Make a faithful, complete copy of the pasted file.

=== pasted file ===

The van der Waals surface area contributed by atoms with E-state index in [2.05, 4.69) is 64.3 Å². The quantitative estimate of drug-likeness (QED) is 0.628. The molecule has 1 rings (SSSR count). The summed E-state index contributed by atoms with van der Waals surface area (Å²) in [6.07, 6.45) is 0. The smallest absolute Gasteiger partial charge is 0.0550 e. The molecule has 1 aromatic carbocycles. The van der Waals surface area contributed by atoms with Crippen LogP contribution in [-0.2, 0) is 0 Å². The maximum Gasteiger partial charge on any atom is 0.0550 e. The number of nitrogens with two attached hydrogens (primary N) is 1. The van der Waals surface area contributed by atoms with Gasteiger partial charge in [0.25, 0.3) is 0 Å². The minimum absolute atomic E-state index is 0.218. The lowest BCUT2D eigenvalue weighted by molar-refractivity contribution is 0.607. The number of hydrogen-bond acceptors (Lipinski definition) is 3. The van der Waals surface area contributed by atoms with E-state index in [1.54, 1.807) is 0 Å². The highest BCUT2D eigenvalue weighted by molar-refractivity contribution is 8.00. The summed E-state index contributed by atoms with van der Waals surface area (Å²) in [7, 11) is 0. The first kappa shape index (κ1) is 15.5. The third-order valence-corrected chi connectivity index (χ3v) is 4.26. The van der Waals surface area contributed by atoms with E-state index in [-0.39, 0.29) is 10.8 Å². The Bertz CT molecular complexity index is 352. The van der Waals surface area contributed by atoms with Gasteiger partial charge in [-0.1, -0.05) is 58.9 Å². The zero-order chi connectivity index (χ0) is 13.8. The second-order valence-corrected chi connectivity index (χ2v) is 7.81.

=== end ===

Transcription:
The van der Waals surface area contributed by atoms with E-state index in [2.05, 4.69) is 64.3 Å². The quantitative estimate of drug-likeness (QED) is 0.628. The molecule has 1 rings (SSSR count). The summed E-state index contributed by atoms with van der Waals surface area (Å²) in [6.07, 6.45) is 0. The smallest absolute Gasteiger partial charge is 0.0550 e. The molecule has 1 aromatic carbocycles. The van der Waals surface area contributed by atoms with Crippen LogP contribution in [-0.2, 0) is 0 Å². The maximum Gasteiger partial charge on any atom is 0.0550 e. The number of nitrogens with two attached hydrogens (primary N) is 1. The van der Waals surface area contributed by atoms with Gasteiger partial charge in [0.25, 0.3) is 0 Å². The minimum absolute atomic E-state index is 0.218. The lowest BCUT2D eigenvalue weighted by molar-refractivity contribution is 0.607. The number of hydrogen-bond acceptors (Lipinski definition) is 3. The van der Waals surface area contributed by atoms with E-state index in [1.54, 1.807) is 0 Å². The highest BCUT2D eigenvalue weighted by molar-refractivity contribution is 8.00. The summed E-state index contributed by atoms with van der Waals surface area (Å²) in [7, 11) is 0. The first kappa shape index (κ1) is 15.5. The third-order valence-corrected chi connectivity index (χ3v) is 4.26. The van der Waals surface area contributed by atoms with E-state index in [-0.39, 0.29) is 10.8 Å². The Bertz CT molecular complexity index is 352. The van der Waals surface area contributed by atoms with Gasteiger partial charge in [-0.1, -0.05) is 58.9 Å². The zero-order chi connectivity index (χ0) is 13.8. The second-order valence-corrected chi connectivity index (χ2v) is 7.81.